Including some “Handmade With Love” labels, buttons, pins and needles (all from my own supplies) will make the sewing kit more complete.

I haven’t included any scissors though, as I think I’m going to spend the whole budget on some fabric – a good pair of embroidery scissors could use it all up!

handmade sewing kit needlecase

handmade sewing kit needlecase

How are you getting on with your handmade gifts this year?


Tilda’s Appliquéd Make Up Bag

I’ve had a few birthday presents to make lately, luckily all of them for women, so it was just a case of browsing through one of my many books and choosing something appropriate to the individual.

I find that making a gift for someone you know is very different to making items to sell, in several ways: –

  • For a start, I don’t have to consider how long it will take versus how much I can sell it for, I can put as much time and effort in as I want which usually means it can be more elaborately decorated.
  • I can take the recipient’s personality into consideration and personalise the gift accordingly.
  • I enjoy the process far more, knowing that the thought and effort that I have invested will be appreciated.
  • It’s a one off – I get bored making more than one of things which is often what you have to do when stocking up for your online shop/craft fair etc.

I found the perfect little gift in Tilda’s book, ‘Sew Pretty Homestyle’.


A cute little make up bag (cosmetic purse) with appliquéd detail on the front – the sort of added extra that can take hours and couldn’t possibly be done at a profit if making to sell.

After tracing off the single pattern piece, I cut out candy-pink striped fabric for the outside, coordinating checked fabric for the lining and some batting to add structure.


This method for appliqué is a good one for tiny items where there’s not much fabric to put under the sewing machine foot.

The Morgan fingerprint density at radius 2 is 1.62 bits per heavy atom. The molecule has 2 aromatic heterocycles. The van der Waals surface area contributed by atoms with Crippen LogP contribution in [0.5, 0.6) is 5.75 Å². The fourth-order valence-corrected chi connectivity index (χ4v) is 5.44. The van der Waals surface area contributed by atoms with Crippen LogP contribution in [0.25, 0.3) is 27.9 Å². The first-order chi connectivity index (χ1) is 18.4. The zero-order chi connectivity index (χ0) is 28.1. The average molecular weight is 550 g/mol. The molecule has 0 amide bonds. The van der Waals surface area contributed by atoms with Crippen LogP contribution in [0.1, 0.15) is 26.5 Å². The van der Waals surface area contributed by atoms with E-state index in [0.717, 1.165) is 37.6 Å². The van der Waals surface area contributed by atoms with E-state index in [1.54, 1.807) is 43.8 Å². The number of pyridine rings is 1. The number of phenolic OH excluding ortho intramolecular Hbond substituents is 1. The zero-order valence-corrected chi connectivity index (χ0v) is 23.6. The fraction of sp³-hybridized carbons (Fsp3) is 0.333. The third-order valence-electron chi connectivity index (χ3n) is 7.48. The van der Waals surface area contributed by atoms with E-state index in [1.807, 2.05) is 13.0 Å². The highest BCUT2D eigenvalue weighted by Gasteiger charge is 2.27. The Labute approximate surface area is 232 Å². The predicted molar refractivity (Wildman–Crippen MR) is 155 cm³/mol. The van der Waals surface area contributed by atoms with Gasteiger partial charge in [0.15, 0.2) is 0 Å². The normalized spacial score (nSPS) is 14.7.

You start by transferring your design (angel’s wings) onto a double thickness of fabric and stitching around, leaving an opening for turning.


Trim close to the stitching.


Turn and press.


Repeat with all the appliquéd elements and pin to the front of the make up bag.


Sew all the motifs on, making sure your stitches are hidden.


This type of appliqué gives a raised finish when sewn on and the stitches are almost invisible rather than being a feature.


Little swirls adorn the wings, all done by hand with the tiniest of stitches.


Add some eyes and hair to the naive-style face together with an embroidered flower and the decoration is complete!


Construction was straightforward enough.


A row of rustic running stitches keeps the lining from getting caught in the zip as well as being a pretty detail.



Of course, the process could be sped up enormously if the motifs were stitched on by machine and free-machine embroidery used for the wing swirls and flower.

I chose to do it by the book, so to speak, as it gave a more homespun feel that I was looking for.



I love the coordinating lining – it makes the inside a nice surprise when you undo the zip.


This was the ideal project to use up scraps too, as it uses so little for the body and lining of the bag and the appliquéd motifs are literally tiny pieces you’d normally throw away!


Thankfully, the make up bag was very well received, so all that effort was worthwhile – I might even make some more for Christmas presents.